07 Jul 2008 Agencies Want Profitable Microstockers

Carrot Tempation, Peter BatesMicrostock agencies have a commercial incentive to encourage the microstockers who sell the most. They’re more profitable.

Why do Agencies Encourage Profitable Microstockers?

By submitting more commercially attractive photos, these contributors raise the quality of the agency portfolio. This makes the agency more commercially attractive, which raises sales and subsequently raises profits. These contributors also cost less with fewer rejections (rejected images cost money to review but don’t generate revenue) and less hosting of non-selling (or low-selling) images.

Conversely, low selling contributors are less profitable. They have higher rates of costly rejections, their accepted images lower the overall quality level of the agency portfolio, and their images occupy server space with little or no return (more of an issue when you look at those images en masse).

How do Agencies Encourage Profitable Microstockers?

Agencies use various strategies to achieve this, primarily paying more. Fotolia allows contributors to raise the price of their photos (which raises contributor earnings) as their total sales quantity rises, and Dreamstime does the same automatically and on a per-image basis. Shutterstock pays contributors higher commissions as their lifetime earnings rise and iStockphoto does the same for their exclusive contributors.

Most agencies also combine other strategies to incentivize more profitable contributors including raising upload limits and improving search result positions (which in turn improves sales and earnings).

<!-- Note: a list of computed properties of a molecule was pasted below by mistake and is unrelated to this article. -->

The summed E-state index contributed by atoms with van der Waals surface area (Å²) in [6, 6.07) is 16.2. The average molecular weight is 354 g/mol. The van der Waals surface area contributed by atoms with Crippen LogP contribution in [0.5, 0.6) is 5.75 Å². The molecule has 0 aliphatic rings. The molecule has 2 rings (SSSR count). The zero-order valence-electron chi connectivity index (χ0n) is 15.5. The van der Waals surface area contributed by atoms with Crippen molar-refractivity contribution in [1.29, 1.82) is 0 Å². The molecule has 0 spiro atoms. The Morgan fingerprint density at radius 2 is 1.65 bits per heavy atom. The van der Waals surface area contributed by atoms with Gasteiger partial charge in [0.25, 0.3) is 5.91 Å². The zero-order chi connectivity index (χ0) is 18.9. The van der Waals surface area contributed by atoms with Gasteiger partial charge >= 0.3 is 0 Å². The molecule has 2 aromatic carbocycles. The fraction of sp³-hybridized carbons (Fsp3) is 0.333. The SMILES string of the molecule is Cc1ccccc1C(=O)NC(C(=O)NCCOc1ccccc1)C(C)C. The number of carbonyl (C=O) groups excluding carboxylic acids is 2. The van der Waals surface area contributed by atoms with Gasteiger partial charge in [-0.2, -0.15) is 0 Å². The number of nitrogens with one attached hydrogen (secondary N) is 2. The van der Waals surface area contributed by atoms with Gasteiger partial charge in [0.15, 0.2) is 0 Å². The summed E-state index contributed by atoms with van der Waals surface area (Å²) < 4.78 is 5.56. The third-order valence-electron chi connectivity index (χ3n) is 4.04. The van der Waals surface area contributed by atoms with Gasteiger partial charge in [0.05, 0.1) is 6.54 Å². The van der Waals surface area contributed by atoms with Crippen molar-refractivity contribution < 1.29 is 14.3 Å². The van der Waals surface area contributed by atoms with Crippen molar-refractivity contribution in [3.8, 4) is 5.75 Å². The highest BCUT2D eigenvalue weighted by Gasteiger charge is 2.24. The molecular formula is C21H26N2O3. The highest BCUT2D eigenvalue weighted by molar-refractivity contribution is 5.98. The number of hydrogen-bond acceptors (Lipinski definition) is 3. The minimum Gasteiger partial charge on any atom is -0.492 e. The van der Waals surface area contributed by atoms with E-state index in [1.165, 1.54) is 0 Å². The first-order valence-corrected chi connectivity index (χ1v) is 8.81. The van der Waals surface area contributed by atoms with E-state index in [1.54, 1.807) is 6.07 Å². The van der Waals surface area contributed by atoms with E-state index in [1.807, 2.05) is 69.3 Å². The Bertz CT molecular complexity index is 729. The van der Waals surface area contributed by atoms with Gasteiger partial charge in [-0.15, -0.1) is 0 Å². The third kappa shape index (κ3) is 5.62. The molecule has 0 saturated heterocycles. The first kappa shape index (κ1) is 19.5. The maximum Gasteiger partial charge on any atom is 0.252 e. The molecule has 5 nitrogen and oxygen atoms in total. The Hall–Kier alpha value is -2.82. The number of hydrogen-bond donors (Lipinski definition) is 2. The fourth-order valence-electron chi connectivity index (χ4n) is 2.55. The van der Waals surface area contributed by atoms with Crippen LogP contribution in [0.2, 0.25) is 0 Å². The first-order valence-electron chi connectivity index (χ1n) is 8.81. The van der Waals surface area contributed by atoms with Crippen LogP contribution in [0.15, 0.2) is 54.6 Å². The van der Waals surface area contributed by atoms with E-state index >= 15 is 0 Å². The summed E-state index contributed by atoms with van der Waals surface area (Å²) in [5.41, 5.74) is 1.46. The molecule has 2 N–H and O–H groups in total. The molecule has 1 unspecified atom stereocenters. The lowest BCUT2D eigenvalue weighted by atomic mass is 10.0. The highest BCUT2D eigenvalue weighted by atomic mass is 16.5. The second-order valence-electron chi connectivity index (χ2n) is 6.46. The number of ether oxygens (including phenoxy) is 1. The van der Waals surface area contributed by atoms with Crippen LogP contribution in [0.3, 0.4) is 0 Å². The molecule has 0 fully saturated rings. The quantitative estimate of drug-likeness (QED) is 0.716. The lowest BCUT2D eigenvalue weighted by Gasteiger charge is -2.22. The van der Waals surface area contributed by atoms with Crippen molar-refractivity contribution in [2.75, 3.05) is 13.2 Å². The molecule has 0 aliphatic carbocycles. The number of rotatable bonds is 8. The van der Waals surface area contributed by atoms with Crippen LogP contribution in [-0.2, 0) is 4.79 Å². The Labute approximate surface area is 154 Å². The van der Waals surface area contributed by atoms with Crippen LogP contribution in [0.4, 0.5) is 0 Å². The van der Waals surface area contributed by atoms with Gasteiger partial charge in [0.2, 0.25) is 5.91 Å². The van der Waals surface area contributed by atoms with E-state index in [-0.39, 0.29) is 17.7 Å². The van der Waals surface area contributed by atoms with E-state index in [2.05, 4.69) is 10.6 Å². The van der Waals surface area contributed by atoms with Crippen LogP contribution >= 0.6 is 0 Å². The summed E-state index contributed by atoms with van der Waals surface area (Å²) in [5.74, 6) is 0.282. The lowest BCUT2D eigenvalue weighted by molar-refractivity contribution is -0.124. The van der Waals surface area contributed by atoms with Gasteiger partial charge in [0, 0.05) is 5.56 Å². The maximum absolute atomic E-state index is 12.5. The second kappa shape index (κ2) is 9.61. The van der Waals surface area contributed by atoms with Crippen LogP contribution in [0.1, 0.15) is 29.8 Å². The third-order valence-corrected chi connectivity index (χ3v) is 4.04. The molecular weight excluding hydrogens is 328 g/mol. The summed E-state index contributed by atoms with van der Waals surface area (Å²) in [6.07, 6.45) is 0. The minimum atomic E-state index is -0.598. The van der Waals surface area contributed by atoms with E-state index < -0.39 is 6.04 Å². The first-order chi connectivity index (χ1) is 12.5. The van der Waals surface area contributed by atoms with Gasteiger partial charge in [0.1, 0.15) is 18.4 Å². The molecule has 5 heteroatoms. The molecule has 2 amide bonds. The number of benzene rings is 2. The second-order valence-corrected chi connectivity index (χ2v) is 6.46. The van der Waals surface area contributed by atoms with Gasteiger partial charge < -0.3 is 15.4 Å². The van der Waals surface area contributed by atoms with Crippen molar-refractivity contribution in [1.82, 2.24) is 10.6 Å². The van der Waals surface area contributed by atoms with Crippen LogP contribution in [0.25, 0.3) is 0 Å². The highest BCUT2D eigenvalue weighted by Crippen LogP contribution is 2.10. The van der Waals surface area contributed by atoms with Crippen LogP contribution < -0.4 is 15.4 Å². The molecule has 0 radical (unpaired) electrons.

Agencies don’t do a lot to actively discourage less profitable contributors, though some filter them out with application tests.

What does this Mean for Us?

This is great news for those of us who are microstock contributors but not yet on the most profitable list. While the favoritism makes it more difficult to get there, it also creates an incentive to improve. The more you earn, the more the agency strategies work to your advantage.

More Good News

While microstock agencies are commercially motivated to keep their most profitable contributors content with their sales and earnings, many are also investing heavily in community facilities, events and other resources to help all contributors become more profitable. They look great when they can show how they’ve helped their contributors grow from enthusiastic hobbyists into inspiring and talented professional stock photographers. It also raises the profitability of all their existing contributors.

How Can You Be More Profitable?

Generally speaking, agencies look at acceptance rate, sell-through rate and average sales per image (among other metrics) to determine search result order. Therefore a perfect way to monitor your profitability from the agency perspective is to simply use the best match or relevancy keyword searches and monitor the position of your images. As you get more profitable for the agency (relative to other contributors) your images will move closer to the top of the search results.

To make that happen you simply need to contribute images that sell more.

  • Matt Antonino
    Posted at 19:43h, 08 July Reply

    “Generally speaking, agencies look at acceptance rate, sell-through rate and average sales per image (among other metrics) to determine search result order. ”

    Which ones use RPI? I’m going to go delete the bottom 15% of my portfolios there.

  • Matt Antonino
    Posted at 20:48h, 09 July Reply

    They can’t both be true – it’s illogical.

    If AgencyDT uses RPI to determine search engine rank, then deleting photos would HELP your earnings by giving your best sellers higher RPI and thus higher search rank, resulting in more sales. If AgencyDT does NOT use RPI as part of rank, then deleting your already-accepted photos is stupid because they may sell.

    If an agency uses sales per image and you have some dogs, deleting them brings up your sales per image and helps you. If they don’t, you want the largest gallery possible.

    See what I mean? It can’t be both ways.

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